Biological warfare is a practice known from antiquity. The titular character of Philoctetes, Sophocles’ 409 BC play, is a Greek hero who suffers from a festering leg wound caused by a poisoned Trojan arrow. The ancient use of poisoned arrows in battle is also attested by the Greek historian Herodotus, who, in the 5th century BC, wrote about Scythian archers’ use of arrows steeped in a toxic mixture comprising the venom of adders, blood, and fecal matter. Due to the snake venom, the resulting poison would have attacked the central nervous system, probably causing respiratory failure. The other ingredients, in what can only be described as overkill, would have introduced tetanus and gangrene bacteria into the body of the targeted enemy.
Snakes also played a role in a biological warfare strategy employed by Hannibal, the Carthaginian general and statesman, during his 190 BC naval battle against the Roman allied city-state of Pergamon and its ruler, Eumenes II. Hannibal had jars filled with live, poisonous snakes stored aboard his ships. When the Pergamene ships came within striking distance, Hannibal’s crews launched the jars, which shattered upon the decks of the enemy vessels, unleashing their deadly, undoubtedly angry, contents.
However, none of these ancient tactics are known to have had as wide an impact as that employed by Jani Beg, Khan of the Golden Horde, during the 1346 Mongol siege against the Genoese outpost at Caffa (modern Feodosia, Ukraine) on the Black Sea. This siege was a significant, possibly pivotal, event in the spread of the Black Death from its point of origin in Central or East Asia to Europe, the Middle East, and North Africa.
According to the Istoria de Morbo sive Mortalitate quae fuit Anno Dni MCCCXLVIII (“History of the Disease, or The Great Dying of the Year of our Lord 1348”), a 1348 history of the Black Death by Gabriele de’ Mussi, a notary from Piacenza, the Mongols used a trebuchet to fling the corpses of their own dead over Caffa’s fortified city walls. This tactic was neither new, nor was it unique to the Mongols. By 1346, using siege engines to launch human corpses, animal carcasses, and excrement was an established method of waging both biological and psychological warfare on castles and other walled settlements.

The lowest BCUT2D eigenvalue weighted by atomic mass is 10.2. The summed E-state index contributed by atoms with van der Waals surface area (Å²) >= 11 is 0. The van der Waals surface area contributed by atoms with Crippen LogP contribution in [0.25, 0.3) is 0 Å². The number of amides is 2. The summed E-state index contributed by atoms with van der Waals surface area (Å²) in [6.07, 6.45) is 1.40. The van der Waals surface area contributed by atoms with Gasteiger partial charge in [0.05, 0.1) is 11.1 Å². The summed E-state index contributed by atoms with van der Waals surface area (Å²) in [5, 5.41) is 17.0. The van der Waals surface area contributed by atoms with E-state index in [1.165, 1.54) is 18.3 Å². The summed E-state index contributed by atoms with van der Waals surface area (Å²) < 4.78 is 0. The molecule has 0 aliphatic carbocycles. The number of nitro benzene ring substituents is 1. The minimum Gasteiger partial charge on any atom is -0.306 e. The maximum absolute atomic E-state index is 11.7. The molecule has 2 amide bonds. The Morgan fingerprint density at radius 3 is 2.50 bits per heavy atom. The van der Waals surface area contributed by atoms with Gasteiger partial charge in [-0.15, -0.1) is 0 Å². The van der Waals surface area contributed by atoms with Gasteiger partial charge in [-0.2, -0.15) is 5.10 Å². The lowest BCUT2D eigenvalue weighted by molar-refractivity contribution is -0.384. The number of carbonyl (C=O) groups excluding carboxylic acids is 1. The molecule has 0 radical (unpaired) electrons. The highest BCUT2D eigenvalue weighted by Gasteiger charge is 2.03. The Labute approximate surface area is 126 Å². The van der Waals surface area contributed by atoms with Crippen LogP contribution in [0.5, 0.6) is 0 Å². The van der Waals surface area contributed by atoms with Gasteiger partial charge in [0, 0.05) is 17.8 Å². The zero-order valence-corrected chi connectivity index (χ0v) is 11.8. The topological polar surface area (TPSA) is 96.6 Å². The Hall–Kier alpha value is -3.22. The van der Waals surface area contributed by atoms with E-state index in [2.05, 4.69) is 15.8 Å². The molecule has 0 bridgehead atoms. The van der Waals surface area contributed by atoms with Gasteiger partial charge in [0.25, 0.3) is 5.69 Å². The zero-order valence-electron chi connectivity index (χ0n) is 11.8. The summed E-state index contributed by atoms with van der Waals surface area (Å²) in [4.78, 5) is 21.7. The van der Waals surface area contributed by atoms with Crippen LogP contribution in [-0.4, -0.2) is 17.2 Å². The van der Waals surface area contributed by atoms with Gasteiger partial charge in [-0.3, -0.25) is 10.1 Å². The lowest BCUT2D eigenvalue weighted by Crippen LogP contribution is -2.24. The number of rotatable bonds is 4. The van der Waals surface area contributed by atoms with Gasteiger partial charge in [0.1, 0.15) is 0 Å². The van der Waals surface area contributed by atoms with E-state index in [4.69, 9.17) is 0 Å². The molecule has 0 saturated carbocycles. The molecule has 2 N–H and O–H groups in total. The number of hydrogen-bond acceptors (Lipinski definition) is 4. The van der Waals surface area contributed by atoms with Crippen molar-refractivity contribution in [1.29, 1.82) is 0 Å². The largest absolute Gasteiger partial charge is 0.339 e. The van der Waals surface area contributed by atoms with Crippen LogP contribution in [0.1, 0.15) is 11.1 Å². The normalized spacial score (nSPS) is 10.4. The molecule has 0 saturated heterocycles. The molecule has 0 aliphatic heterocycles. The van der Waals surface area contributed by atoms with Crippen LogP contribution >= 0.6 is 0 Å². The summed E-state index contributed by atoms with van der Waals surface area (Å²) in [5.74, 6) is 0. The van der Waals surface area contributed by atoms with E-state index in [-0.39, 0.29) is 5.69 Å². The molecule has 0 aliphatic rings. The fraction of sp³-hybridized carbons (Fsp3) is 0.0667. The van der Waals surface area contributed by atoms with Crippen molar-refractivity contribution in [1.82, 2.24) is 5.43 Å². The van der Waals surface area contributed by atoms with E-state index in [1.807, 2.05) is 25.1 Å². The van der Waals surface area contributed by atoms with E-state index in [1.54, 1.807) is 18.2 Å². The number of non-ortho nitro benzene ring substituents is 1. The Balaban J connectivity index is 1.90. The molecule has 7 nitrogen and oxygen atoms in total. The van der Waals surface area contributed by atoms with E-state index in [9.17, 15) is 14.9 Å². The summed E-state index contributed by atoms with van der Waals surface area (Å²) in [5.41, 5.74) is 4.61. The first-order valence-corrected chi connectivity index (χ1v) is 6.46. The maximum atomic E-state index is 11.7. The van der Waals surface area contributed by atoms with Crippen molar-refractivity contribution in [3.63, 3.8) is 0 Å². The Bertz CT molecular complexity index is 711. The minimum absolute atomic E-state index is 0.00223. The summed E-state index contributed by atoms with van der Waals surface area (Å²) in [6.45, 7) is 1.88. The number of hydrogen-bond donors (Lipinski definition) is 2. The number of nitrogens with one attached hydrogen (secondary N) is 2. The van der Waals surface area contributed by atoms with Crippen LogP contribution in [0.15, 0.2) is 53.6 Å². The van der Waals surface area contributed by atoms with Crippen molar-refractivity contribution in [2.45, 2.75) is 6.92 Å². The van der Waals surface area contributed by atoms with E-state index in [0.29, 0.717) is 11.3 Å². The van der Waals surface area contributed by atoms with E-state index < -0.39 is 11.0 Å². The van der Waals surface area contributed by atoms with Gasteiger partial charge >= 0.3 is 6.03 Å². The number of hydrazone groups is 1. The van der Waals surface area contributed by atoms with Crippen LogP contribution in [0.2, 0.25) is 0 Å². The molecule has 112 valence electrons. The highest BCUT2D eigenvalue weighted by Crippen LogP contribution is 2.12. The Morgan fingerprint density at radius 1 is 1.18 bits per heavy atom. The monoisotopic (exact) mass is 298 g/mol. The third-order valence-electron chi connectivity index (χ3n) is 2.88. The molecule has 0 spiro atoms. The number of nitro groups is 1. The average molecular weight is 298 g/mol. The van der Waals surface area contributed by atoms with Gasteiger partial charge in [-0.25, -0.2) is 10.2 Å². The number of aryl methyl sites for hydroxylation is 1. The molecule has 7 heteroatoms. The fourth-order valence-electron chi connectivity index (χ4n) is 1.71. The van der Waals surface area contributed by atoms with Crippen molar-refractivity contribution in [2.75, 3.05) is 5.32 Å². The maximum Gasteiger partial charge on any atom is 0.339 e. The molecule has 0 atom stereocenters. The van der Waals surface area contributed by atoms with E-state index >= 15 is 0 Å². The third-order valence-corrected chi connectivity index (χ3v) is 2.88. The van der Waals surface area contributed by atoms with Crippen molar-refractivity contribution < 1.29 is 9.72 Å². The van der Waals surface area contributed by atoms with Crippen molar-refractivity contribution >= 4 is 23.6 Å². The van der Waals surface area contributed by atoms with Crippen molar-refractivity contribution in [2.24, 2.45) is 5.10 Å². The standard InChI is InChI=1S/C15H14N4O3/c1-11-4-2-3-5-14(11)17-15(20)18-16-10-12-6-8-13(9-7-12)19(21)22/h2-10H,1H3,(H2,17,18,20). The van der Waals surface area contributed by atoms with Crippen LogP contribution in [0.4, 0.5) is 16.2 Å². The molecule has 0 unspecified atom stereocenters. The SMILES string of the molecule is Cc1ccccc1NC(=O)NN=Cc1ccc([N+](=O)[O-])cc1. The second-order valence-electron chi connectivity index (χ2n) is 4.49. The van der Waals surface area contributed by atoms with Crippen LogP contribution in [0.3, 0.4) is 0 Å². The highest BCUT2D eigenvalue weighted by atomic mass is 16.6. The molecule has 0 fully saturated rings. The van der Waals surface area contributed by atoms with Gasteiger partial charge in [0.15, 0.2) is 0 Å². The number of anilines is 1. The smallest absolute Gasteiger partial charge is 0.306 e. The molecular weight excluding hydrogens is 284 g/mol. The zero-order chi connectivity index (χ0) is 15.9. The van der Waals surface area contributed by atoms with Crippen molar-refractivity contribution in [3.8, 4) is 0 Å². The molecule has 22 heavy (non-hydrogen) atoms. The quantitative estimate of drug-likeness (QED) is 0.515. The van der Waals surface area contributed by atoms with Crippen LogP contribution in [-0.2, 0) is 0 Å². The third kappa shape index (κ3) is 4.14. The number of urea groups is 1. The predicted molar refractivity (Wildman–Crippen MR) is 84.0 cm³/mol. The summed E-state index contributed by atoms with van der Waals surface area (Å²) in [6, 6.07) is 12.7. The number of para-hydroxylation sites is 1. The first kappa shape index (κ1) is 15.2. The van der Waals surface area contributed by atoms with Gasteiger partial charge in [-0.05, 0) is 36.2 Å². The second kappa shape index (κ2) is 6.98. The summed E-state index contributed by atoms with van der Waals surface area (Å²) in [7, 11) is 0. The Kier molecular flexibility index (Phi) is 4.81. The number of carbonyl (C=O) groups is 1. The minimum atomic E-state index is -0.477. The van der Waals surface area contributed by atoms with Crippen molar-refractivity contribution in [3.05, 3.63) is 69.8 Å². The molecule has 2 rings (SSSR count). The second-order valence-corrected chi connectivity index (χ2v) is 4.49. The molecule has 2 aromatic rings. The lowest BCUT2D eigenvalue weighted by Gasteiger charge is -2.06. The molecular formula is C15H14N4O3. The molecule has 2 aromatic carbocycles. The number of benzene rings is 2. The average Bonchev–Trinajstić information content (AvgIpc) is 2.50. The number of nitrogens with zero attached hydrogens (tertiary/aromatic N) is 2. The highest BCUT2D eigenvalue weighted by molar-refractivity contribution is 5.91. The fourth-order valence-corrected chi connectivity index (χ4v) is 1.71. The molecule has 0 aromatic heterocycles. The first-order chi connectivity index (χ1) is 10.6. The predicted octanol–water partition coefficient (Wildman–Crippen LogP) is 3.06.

What was new was the mysterious illness that had killed the Mongol soldiers whose bodies were used as projectiles. In addition, the beleaguered Genoese were powerful, highly mobile merchants who had made Caffa the primary trade hub on the Black Sea and the location of Europe’s largest slave market. These merchants traversed international trade routes, landed at ports all over their known world, and carried the disease back with them to the Mediterranean Basin.
The first and most deadly wave of the Black Death ravaged Europe, the Middle East, and North Africa between 1346 and 1353, killing approximately half of the population in each place. It was spread along international trade routes, most rapidly by sea, and along religious pilgrimage routes, such as those to the Islamic site of Mecca in Arabia and to the Christian Santiago de Compostela in Spain. Subsequent waves of the pandemic would hit afflicted regions periodically for several centuries, making population replenishment slow and difficult.
That said, the Black Death also resulted in significant, positive socio-cultural changes. It broke down the rigid tripartite Medieval social order, increased the social mobility of the European lower classes, hastened the end of the Medieval epoch, and set the stage for the achievements of the Renaissance and the Age of Enlightenment.
Historians still debate the precise weight of the Caffa siege in the spread of the Black Death, as there were certainly other lines of transmission, including from other sources in the same region. If the siege at Caffa had never happened, then it is possible that the Black Death might have run much the same course. However, it is clear that the biological warfare carried out at Caffa lit one of the fuses that set off a massive pandemic powder keg.